“Entertainment shows need a feature film quality to stand out, just like TV dramas”
Producer Primal Media, Motion Content Group
Length 6 x 60 minutes
Broadcaster Sky 1 (UK)
“Has there ever been a show where people turn cars into weapons and try to kill each other?”
According to Primal Media co-founder Mat Steiner, that question led to the creation of Carnage, an entertainment show that is a cross between Mad Max, Robot Wars and Wacky Races.
Over six episodes, 30 teams transform vehicles – from a Porsche to a hearse – into battle machines equipped with weaponry such as circular saws, fl amethrowers, snowploughs and stinger racks.
The combat cars and their drivers then travel to South Africa to fi ght it out in a custom-built arena in the desert, where the temperature can rise to 48°C. The last car standing wins.
The desert arena forms a production hub where Lionsgate hopes to persuade other international broadcasters to come and fi lm their own cost-effective local versions of the show.
Peter Iacono, president of international television and digital distribution at Lionsgate, says the format will appeal to both linear and digital channels.
“Due to the magnitude, genre and scope of the series, we are targeting major markets such as the US, Europe and Australia, as well as strategic markets like Asia and Latin America,” he says.
Carnage has been greenlit in the UK by Sky 1. Steiner says the show is not just for men and boys who like cars, but will also appeal to a family audience.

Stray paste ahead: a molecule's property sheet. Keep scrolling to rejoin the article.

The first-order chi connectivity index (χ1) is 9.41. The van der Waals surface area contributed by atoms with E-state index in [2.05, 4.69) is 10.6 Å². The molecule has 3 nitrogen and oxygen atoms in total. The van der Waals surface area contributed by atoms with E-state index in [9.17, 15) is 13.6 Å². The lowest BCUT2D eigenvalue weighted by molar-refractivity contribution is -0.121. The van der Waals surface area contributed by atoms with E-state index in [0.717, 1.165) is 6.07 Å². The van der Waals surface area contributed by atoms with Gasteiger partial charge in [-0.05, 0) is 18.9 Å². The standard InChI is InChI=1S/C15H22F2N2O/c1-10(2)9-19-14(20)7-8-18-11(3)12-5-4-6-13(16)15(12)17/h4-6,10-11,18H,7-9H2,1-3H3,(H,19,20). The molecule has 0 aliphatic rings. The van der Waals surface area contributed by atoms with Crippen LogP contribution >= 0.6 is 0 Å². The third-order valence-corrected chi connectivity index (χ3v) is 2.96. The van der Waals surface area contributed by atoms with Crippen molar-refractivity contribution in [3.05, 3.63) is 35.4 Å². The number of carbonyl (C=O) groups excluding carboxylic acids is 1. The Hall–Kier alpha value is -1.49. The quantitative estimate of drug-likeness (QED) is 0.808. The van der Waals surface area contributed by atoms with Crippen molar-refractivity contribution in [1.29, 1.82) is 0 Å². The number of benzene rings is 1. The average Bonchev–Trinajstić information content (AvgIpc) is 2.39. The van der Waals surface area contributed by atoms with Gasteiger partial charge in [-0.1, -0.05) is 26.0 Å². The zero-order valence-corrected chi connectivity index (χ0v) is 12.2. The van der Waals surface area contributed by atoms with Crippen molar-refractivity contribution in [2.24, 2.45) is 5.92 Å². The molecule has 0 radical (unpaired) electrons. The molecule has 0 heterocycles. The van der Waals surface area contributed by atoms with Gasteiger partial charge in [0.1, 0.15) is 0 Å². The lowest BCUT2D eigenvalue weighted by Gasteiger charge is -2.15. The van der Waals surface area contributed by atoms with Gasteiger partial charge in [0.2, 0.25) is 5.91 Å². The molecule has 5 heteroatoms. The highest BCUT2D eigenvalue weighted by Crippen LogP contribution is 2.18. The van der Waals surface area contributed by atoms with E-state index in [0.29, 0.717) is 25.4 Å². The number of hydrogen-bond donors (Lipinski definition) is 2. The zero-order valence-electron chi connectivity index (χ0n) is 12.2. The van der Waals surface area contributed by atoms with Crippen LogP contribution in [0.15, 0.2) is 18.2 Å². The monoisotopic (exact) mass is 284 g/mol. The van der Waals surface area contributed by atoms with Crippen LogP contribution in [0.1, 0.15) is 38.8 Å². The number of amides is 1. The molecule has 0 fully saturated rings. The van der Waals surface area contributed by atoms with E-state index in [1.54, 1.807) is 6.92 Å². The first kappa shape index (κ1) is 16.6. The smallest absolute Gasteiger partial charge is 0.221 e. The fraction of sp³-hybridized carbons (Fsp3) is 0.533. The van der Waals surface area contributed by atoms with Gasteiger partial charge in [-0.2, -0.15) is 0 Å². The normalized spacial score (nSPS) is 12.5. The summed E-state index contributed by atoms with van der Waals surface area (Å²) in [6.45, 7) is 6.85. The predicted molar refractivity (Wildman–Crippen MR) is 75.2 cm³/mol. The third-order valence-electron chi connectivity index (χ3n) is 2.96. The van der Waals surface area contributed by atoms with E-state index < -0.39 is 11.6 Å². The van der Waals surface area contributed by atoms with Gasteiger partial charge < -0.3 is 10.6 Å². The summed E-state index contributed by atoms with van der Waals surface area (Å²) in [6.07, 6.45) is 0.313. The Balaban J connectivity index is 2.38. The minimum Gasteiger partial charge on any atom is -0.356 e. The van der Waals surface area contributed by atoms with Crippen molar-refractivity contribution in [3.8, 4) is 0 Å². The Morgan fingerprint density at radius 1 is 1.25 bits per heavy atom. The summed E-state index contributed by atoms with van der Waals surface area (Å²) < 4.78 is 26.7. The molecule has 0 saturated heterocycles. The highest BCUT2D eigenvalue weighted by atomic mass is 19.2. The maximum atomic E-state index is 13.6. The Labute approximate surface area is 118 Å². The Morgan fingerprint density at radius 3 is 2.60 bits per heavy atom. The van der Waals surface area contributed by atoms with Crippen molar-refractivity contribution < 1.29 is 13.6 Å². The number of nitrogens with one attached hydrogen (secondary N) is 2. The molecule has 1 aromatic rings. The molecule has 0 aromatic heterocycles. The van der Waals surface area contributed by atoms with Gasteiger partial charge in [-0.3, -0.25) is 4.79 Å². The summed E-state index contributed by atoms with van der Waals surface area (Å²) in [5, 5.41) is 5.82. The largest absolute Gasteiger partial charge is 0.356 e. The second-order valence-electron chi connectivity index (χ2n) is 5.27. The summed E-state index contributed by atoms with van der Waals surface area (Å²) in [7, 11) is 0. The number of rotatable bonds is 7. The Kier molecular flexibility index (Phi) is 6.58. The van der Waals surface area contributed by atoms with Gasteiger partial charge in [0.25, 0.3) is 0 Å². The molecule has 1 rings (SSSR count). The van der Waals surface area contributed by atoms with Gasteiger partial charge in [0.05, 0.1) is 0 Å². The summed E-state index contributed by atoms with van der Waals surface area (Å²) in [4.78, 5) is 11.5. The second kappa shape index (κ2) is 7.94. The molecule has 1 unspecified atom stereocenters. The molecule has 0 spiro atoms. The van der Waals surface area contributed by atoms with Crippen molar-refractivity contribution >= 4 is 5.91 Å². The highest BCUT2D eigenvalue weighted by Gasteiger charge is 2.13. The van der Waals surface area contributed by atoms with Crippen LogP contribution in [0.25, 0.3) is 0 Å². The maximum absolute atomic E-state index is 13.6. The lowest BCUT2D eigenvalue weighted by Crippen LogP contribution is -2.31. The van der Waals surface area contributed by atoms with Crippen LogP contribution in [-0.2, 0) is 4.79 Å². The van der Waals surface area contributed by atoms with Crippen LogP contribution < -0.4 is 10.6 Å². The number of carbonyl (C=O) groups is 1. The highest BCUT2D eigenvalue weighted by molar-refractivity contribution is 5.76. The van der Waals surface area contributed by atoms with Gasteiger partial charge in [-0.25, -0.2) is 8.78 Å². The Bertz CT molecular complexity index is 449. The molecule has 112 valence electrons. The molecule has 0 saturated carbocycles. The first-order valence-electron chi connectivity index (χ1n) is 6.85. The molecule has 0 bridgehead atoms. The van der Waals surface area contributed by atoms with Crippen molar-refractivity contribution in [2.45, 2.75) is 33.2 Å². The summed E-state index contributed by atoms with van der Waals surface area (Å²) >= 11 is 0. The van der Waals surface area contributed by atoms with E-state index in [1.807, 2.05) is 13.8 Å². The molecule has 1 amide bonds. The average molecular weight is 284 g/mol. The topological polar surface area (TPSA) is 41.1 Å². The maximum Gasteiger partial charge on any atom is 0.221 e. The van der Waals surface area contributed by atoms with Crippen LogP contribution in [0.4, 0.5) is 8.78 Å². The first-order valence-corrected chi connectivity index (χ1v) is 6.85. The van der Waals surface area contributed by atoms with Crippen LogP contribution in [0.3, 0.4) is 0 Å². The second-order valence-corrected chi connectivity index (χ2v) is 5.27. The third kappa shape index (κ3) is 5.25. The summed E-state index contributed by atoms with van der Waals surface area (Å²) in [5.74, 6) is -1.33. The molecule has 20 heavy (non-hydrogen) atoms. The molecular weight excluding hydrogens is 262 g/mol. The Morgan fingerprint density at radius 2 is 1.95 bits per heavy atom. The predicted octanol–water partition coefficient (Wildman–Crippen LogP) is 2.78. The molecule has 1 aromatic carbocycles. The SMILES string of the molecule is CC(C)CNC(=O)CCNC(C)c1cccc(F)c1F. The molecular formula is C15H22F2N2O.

Carnage, he explains, doesn’t take itself too seriously – and the key is in casting a broad range of relatable contestants. “The nerd-ometer is not set too high,” jokes Steiner.
One of the teams, for example, comprises a father and his two teenage daughters, who have customised a Range Rover with armour plating and a military chassis. Driving this huge fighting contraption into battle is the 19-year-old daughter.
Not surprisingly, health and safety has been a signifi cant concern in the production of Carnage, which is packed full of crashes.
“It’s been an important part of the development of the show,” says Steiner, who explains that “an enormous number of safety protocols” were put in place during production.
By the end of the series, the worst injury any of the contestants had suffered was a bruised elbow. The desert setting was crucial.
Primal Media, which also makes ITV2’s horror gameshow Release The Hounds, wanted to bring a similarly other-worldly, fi lmic aesthetic to the show.
“We could have just filmed it all in Luton [a commuter town outside London], but we wanted to go big in terms of scale and escapism,” says Steiner
That’s because entertainment shows need a feature film quality to stand out, just like TV dramas, he adds. “These days, you’ve just got to make it big.”
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